It had been 18 long months since I built houses overseas, and nearly as long since I had left the United States. WAY too long for me. I had been leading volunteer teams abroad to partner with families in need of decent shelter with Habitat for Humanity—two or three times a year! You can imagine I was feeling a bit like a caged bird.
Finally in spring of 2021 amidst the global pandemic when The Fuller Center for Housing began welcoming team leaders to plan trips overseas again I jumped. I had been wanting to do a Global Builders build in Peru, and this was the perfect opportunity. I had no trouble recruiting a team of 16. Apparently I wasn’t the only one eager to travel.
Building with Fuller Center was much like what I was used to with Habitat. The mission of this grassroots, non-profit ministry is the same: build until everyone in need has a decent roof over their heads. But the project in Peru is unlike any I’d seen in all my decades of building. Not just houses, but an entire community, which now has water, electricity, schools, health clinics, markets and churches.
About a three-hour drive from Lima, most of the residents of La Florida come from other parts of Peru, particularly the Andes. Most make a living as migrant workers in the surrounding fields and farms. Unable to earn enough for decent homes, they live in structures made from reed panels among the sand dunes. These houses are flimsy and lack privacy, and few have access to basic services. Over 70% of the rural population of the country live in homes with dirt floors.
Now, thanks to the Global Builders program, 100 families live in permanent dwellings—for many a first. Because the cost of land in the community is reasonable, families are able to save over time to purchase the land. Every partner family performs 300 hours of their own labor, or sweat equity, and is required to dig their own foundation. The Fuller Center collects repayments on the no-profit, no-interest mortgages, and those revenues fund the construction of more homes. For all these reasons, these hard-working families make great candidates for homeownership.
Meet Giorel | Partner Family for House #1
The team worked on two homes. The first was ready for the roof. After it was in place, we began work on the soffit and fascia, pouring the concrete floors, installing doors and windows and painting the exterior. It’s always exciting to finish a house so that it can be dedicated at the end of our work week. Turning over the keys brings tears of joy!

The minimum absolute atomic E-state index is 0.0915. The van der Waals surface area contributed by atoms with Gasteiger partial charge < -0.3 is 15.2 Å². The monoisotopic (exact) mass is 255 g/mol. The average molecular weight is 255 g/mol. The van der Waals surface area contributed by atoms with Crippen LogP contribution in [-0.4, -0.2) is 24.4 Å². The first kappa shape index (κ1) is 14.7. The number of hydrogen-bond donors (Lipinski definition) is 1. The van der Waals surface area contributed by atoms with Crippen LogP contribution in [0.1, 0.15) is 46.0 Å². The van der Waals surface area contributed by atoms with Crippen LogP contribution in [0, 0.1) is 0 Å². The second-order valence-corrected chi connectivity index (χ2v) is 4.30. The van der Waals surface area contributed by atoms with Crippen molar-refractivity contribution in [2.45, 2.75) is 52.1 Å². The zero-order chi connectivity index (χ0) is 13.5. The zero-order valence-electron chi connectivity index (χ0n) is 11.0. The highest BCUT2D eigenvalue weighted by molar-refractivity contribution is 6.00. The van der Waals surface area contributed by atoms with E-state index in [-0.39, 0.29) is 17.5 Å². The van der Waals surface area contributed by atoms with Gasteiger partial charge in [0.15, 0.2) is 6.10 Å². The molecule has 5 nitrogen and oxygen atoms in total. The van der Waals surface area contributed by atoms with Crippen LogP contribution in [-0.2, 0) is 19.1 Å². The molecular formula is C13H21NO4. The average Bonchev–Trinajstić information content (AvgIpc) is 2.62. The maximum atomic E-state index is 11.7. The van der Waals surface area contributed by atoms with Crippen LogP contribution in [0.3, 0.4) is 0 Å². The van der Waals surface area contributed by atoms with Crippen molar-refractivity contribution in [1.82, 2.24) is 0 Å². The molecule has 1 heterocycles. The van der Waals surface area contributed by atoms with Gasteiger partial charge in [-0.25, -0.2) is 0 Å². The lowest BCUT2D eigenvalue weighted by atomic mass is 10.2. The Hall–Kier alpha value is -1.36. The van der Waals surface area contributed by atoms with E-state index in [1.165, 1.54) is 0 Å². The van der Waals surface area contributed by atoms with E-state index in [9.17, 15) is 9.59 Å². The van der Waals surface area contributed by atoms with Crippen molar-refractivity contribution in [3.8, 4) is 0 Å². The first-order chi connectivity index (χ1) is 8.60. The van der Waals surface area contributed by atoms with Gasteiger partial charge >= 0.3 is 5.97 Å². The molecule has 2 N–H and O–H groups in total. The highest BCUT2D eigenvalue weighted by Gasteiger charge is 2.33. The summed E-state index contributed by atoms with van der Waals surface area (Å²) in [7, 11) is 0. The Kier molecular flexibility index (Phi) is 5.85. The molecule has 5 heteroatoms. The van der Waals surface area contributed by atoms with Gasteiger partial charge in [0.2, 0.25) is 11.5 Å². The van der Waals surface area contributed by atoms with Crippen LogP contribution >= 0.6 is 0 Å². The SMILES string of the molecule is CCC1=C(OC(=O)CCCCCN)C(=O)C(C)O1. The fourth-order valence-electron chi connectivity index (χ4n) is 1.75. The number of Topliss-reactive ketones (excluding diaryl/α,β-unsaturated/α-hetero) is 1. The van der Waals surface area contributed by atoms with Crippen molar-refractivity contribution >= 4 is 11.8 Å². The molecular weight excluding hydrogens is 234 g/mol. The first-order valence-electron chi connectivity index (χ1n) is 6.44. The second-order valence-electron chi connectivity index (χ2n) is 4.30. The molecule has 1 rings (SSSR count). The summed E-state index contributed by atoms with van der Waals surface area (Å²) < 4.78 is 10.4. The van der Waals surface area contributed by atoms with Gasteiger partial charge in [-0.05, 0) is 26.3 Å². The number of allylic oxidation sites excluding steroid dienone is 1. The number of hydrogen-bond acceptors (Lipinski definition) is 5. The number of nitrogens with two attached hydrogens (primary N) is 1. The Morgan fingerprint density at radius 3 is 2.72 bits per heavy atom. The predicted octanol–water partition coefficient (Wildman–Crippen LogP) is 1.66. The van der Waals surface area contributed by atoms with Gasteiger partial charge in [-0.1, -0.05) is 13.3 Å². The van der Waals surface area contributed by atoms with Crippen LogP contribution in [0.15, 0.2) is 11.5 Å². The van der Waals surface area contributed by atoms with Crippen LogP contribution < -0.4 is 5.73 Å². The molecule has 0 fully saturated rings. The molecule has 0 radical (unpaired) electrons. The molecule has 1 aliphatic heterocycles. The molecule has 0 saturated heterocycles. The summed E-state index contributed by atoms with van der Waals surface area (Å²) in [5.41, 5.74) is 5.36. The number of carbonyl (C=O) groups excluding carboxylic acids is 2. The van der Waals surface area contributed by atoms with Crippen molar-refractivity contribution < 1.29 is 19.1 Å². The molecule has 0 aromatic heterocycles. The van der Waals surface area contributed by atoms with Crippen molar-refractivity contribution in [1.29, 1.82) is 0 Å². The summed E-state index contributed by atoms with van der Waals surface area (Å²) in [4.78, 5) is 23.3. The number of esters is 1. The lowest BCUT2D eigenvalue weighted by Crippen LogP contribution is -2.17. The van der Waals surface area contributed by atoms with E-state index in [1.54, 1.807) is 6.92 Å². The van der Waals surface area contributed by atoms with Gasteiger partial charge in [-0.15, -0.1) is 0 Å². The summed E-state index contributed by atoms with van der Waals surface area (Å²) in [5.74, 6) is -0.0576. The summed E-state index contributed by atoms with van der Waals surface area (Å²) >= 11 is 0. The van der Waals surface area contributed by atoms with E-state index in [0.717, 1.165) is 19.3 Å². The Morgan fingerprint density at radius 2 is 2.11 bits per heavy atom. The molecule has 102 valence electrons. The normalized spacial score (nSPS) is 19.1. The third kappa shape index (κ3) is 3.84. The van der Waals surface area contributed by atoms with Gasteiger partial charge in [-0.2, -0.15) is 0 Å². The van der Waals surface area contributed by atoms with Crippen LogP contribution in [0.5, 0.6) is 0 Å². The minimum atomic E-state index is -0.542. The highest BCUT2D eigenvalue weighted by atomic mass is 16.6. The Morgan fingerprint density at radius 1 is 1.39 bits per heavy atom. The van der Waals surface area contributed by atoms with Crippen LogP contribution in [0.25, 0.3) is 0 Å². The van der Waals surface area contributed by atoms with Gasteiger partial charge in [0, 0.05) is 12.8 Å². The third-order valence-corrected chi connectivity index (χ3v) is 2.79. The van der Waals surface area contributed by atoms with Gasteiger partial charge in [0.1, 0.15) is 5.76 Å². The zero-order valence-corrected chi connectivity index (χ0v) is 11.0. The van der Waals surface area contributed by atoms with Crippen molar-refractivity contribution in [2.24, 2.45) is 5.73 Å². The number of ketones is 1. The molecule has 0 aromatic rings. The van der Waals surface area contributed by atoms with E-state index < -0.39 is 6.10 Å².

Meet Rocio | Partner Family for House #2
Having dug the foundation, the second family was now ready for us to help fill the bedrock, mix and pour the concrete footers, and build the rebar towers used to prevent damage from earthquakes. If it can be said that the first house needed some skillful finesse, this one needing strong hands and backs! Good thing on our team we had both.
Wednesday afternoon we knocked off a bit early and took a ride to the town of Lunahuana, a popular resort destination for those looking to escape the big city for a few days, to enjoy white water rafting, while some of the team leisurely strolled in town. On the way back to Cañete, where we stayed for the build, we hit our Peruvian host coordinator Zenon’s favorite Pisco distillery. Think winery only with pisco, which is, by the way, made from grapes.
House #1 Dedication Day!
Our last day at the worksite was a busy one, putting the final touches on Giorel’s house and ceremoniously handing over the keys. Afterward we assembled over 100 goody bags for kids at the local school.
Check out our MUSIC VIDEO to see us in action and catch a glimpse of the full experience!
Pro-Tips For Future Team Leaders
- The first and last rule, ALWAYS remain flexible. But if you feel strongly about wanting to do something or not, speak up, since things can always be worked out. I enjoyed having some wiggle room over our plans.
- The best way to protect yourself from insect bites, as well as the sun, is by wearing long pants and a long sleeved shirt. Even products with pure deet didn’t help as much covering up!
- Bring a solid pair of earplugs, always a great idea. Even if you aren’t a particularly light sleeper you may find the cacophony of cock crows, loud speaker announcements and the occasional fireworks display, rather disruptive.
- I’ve decided never to do a build again without a back brace. Definitely would have helped with the heavy lifting.
- If Zenon is your host coordinator, talk to him every chance you get. He has absolutely amazing stories. We all agreed—he’s one of the most interesting people we’ve ever met. Ask him what’s possible. He’s a “make it happen” kind of guy!
- The food is wonderful. If there’s something you want to try, most likely it can be put on the menu. Lima has some of the continents best restaurants. If food is your thing, pick them ahead of time and make reservations.
- Read my post on 24 Hours in Lima.
- Although there is a lot to see in Peru, if you have time and you have never been, plan a post-build trip to Cusco and see Machu Picchu. There are quick ways to see this incredible wonder and there are longer, more strenuous ways to get there. Whatever way you choose, you won’t be disappointed with it’s history or breathtaking beauty.
- Read my post on Cusco and hiking the Inca Trail.
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